New to FantasyDraft ? Scared of feeling like a small fish in a big pond?  Well be sure to read our content and subscribe to the DFSBot for your daily baseball plays.  Just remember to sign up through us before jumping into the fray. It’s how we know you care!

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The Mets continue to move towards the future, promoting their top first base prospect, Dominic Smith.  They are cautiously optimistic.  Adverbly restrained because the last time they were unbridled in their enthusiasm, it was about this great deal Bernie Madoff was telling them about.  Okay, let’s think back to a less cynical time.  When the birds chirped, and they made you smile.  When your dad carried you on his shoulders, and you were on top of the world.  When you peed the bed, no one tried to commit you to rehab.  People pinched your cheeks without you having to pay some stranger on Craigslist $75.  A time of joy.  Wonder.  No Splenda.  So, what can we expect from Dominic Smith?  Did someone say ‘no Splenda?’  Well, it wasn’t my words (it was)!  Smith looks like a 17-20 homer guy with a solid average and even better OBP.  Might be a better real life player than a fantasy one.  I’d take a flyer everywhere to see what he does if you need average first, which was the original America First slogan.  Average First!  Anyway, here’s what else I saw yesterday in fantasy baseball:

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Far out brussel sprout! Kevin Gausman with a 5.10 ERA? *cracks knuckles, puts on ‘Danger Zone’* this could take a while… Okay really, you can break down Gausman’s season into four chunky sized Manilla folders. First, there’s April/May Gausman: 7.50 ERA, six home runs, innocent bystander in Red Sox kafuffle. June Gausman: 19 earned runs allowed, fantasy owners convulsing with hate. July Gausman: 45 strikeouts, serious trust issues. August Gausman: urge to add rising, “I told you he’d come good” from every armchair expert. Gausman starts today @ the Angels. Good call, he is one of my pitcher picks for today’s slate ($9,100) and since the Angels have struggled against righties at times this year, there’s no rhyme or reason why you shouldn’t take full advantage of that discounted price tag. Here’s who else I like for Wednesday’s slate:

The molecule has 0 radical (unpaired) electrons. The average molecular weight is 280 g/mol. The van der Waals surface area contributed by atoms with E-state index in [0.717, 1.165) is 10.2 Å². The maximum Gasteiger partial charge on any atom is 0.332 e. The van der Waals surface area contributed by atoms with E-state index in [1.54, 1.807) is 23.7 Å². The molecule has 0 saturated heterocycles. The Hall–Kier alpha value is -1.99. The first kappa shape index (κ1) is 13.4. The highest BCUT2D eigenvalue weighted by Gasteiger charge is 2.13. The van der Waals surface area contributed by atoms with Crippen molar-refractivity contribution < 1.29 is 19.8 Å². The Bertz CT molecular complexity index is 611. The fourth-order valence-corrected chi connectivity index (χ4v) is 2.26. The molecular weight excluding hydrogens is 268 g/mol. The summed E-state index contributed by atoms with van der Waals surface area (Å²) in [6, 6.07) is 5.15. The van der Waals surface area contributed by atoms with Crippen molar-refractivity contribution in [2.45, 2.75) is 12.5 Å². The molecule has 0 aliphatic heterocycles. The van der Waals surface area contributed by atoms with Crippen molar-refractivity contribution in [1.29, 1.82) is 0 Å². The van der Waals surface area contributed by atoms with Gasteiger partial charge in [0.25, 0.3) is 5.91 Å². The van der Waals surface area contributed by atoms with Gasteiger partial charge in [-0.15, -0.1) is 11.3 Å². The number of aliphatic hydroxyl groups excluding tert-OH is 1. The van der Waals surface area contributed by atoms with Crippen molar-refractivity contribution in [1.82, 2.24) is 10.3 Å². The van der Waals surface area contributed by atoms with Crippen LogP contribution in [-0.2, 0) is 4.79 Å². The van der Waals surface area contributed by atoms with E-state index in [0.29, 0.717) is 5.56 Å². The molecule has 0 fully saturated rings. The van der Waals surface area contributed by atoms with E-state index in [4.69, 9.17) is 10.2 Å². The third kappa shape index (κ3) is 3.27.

New to FantasyDraft? Scared of feeling like a small fish in a big pond?  Well be sure to read our content and subscribe to the DFSBot for your daily baseball plays.  Just remember to sign up through us before jumping into the fray. It’s how we know you care!

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I’m going to break this down to you nice and simple like Minnie Pearl would’ve liked it.  Guys that bust and you don’t want next year, you should be rooting for in the 2nd half.  That’s guys that bust, not guys with a bust.  Please, Billy Butler, stop pretending to lactate by dripping milk on your shirt.  The reason you want them to succeed in August and September, because A) They’re prolly on teams that have checked out and are checking on our fantasy football content (Football RCLs sign up today; smooth transition), so no harm, no foul.  B) You want people to get excited about them next March because of their 2nd half, while you ignore them, because you know they’re not good.  Then the cycle starts again.  They draft players that were good in the 2nd half, those players are not good in the 1st half next year, and they check out again.  Rinse, repeat.  C) There’s no C.  Yesterday, Josh Donaldson (2-for-4, 4 RBIs) hit his 14th and 15th homers, and has four homers this month.  Here’s to him helping all of those tenth place teams move up to ninth and exciting everyone again next year!  Anyway, here’s what else I saw yesterday in fantasy baseball:

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Player A:

  • .301 / .353 / .455
  • 11 home runs
  • 16 stolen bases
  • 55 runs scored
  • 49 RBI
  • 2nd Half: .352, two home runs, 14 runs scored, 10 RBI, three stolen bases
  • PR15: 10.69 (4th in MLB)

Player B:

  • .273 / .353 / .471
  • 13 home runs
  • 12 stolen bases
  • 58 runs scored
  • 38 RBI
  • 2nd Half: .343, five home runs, 18 runs scored, 11 RBI, four stolen bases
  • PR15: 9.21 (7th in MLB)

Pretty scary how similar those numbers are, right? A is Andrelton Simmons and B is Alex Bregman. The only big difference when you dive a little deeper is that Simmons has been consistently producing for pretty much the entire season, while Bregman has been a bit more streaky and pretty much disappeared in June.